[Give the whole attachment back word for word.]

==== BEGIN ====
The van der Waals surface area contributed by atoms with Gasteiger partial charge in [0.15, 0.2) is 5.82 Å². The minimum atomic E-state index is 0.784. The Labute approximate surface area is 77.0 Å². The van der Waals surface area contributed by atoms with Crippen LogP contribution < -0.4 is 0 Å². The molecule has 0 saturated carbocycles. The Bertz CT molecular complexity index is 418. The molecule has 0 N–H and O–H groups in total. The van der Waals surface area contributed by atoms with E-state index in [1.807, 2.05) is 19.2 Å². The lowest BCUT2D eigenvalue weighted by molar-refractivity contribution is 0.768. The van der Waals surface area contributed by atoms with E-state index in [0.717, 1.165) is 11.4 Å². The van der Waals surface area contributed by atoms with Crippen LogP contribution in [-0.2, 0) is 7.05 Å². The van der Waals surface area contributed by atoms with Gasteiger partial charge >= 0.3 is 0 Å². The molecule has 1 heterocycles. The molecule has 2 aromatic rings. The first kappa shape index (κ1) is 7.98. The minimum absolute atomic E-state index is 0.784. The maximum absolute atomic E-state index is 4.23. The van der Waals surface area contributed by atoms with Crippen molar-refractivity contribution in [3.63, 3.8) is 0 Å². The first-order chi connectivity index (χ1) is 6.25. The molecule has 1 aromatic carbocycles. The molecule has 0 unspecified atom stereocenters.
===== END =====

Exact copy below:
The van der Waals surface area contributed by atoms with Gasteiger partial charge in [0.15, 0.2) is 5.82 Å². The minimum atomic E-state index is 0.784. The Labute approximate surface area is 77.0 Å². The van der Waals surface area contributed by atoms with Crippen LogP contribution < -0.4 is 0 Å². The molecule has 0 saturated carbocycles. The Bertz CT molecular complexity index is 418. The molecule has 0 N–H and O–H groups in total. The van der Waals surface area contributed by atoms with E-state index in [1.807, 2.05) is 19.2 Å². The lowest BCUT2D eigenvalue weighted by molar-refractivity contribution is 0.768. The van der Waals surface area contributed by atoms with E-state index in [0.717, 1.165) is 11.4 Å². The van der Waals surface area contributed by atoms with Crippen LogP contribution in [-0.2, 0) is 7.05 Å². The van der Waals surface area contributed by atoms with Gasteiger partial charge >= 0.3 is 0 Å². The molecule has 1 heterocycles. The molecule has 2 aromatic rings. The first kappa shape index (κ1) is 7.98. The minimum absolute atomic E-state index is 0.784. The maximum absolute atomic E-state index is 4.23. The van der Waals surface area contributed by atoms with Crippen molar-refractivity contribution in [3.63, 3.8) is 0 Å². The first-order chi connectivity index (χ1) is 6.25. The molecule has 1 aromatic carbocycles. The molecule has 0 unspecified atom stereocenters.